[Laura Noakes | Deputy Editor]
Outlander is a historical epic set in the Scottish highlands in 1743 and post-war Scotland of 1945. It follows Claire, a combat nurse, who is visiting Scotland on a second honeymoon with her husband, Frank in an attempt to recapture a romance torn apart by war. However, after witnessing a Druid ritual, Claire touches a stone which transports her back through time to eighteenth century Scotland. She finds herself with a group of rebellious Highlanders, including the very attractive Jamie Fraser, and sets off on a adventure to get back to her own time.
1) Refusal to fit into a genre
The thing that I love about Outlander is how the series refuses to fit into established genres; it’s unique in the sense that it features time-travel and history, science, and perhaps magic.
2) Commitment to the characters
Outlander is comparable to HBO’s Game of Thrones in the sweeping and beautiful way that it’s filmed, as well as its approach to violence and sex, and ITV’s Downton Abbey for it’s depiction of Scotland’s history, but it is the commitment to the characters that really sets it apart.
Caitriona Balfe stars as our central character Claire, as it is her commitment to this role that draws the viewer in. Claire is a wonderful female character, she is feisty and clever and determined to get back to 1945. Her bewilderment and stark realisation of her situation is expertly captured by Balfe. Sam Heughan plays the male lead, Jamie Fraser, and his performance is equally compelling, especially in the absolutely excruciating final episodes of the season. However, for me, the star of the show is Tobias Menzies, who plays two characters; Frank Randell and his ancestor, Black Jack Randell. As Frank, Tobias is the perfect leading man – he is kind and courteous and desperately searching for his lost wife. When he is Black Jack, he is transformed into a vicious English soldier. The difference between these two characters is startling, so much so that at first I couldn’t believe the same actor played both characters.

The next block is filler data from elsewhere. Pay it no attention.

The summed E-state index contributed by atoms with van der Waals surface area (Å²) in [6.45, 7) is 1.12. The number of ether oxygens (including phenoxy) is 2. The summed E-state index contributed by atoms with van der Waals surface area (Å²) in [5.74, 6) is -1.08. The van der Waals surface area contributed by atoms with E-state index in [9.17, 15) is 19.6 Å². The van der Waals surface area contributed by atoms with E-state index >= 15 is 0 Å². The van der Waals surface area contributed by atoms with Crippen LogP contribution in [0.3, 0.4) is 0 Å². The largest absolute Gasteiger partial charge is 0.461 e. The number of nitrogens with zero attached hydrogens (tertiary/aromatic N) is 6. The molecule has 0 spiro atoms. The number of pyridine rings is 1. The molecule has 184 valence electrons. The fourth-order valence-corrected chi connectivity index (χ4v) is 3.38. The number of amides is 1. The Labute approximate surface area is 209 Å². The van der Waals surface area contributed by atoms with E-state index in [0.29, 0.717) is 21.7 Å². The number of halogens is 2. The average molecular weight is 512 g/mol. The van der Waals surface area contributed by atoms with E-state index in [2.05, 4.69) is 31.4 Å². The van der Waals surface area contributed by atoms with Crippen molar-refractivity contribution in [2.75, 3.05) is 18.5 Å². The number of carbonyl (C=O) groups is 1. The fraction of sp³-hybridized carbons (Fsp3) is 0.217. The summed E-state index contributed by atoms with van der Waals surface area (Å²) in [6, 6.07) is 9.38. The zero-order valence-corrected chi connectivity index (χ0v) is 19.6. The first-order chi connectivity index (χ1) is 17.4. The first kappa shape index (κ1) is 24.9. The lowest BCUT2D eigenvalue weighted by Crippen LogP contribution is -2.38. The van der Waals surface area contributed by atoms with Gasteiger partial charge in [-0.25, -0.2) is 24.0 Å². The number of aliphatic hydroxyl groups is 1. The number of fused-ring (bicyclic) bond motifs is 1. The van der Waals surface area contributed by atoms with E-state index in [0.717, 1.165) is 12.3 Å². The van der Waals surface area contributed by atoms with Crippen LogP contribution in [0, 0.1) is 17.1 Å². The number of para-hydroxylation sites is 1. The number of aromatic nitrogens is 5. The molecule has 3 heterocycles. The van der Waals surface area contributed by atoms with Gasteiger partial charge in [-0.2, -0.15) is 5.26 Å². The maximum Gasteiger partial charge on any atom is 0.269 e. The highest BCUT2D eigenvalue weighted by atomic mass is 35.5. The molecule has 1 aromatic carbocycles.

3) Impossible to predict
Because Outlander refuses to sit within established genres, the twists and turns of Outlander’s first season are hard to predict, and this makes for anticipatory viewing. Whilst in the first few episodes the show progresses at a slow rate, once the characters and stakes are established the action accelerates. The development of the relationship between Jamie and Claire is beautifully pitched, and the flashbacks into Claire’s old life give the show a wonderful sense of context; this is a woman torn between the past and her future.
Outlander has seriously awakened my love for Scotland. The gorgeous scenery and castles are more than just a backdrop – Scottish culture is an integral part of the story! Scotland is to Outlander what New Zealand is to Lord of the Rings. If you watch Outlander and don’t want to visit Scotland immediately, you’re a stronger person than me! I can’t remember ever watching a TV series set in Scotland, so it is great to see our northern neighbour getting a bit of TV love.
5) Jamie Fraser
A little bit of eye candy never hurt anybody, and Jamie Fraser is the epitome of eye candy on Outlander. If you like your hunks scottish, ginger and with a six pack to boot Jamie is your man. This tartan clad Highlander has some seriously sensuous scenes during the first season, and viewers will not be disappointed in his shirtless antics. If you need a new fictional boyfriend, Jamie Fraser may be the man for you.
You can watch Outlander on Amazon Prime and the TV show comes to DVD in September 2015. If you are missing Game of Thrones, Outlander is a must watch. But really, it is a must watch for anyone that likes compelling, well written and beautifully acted drama set in gorgeous Scotland.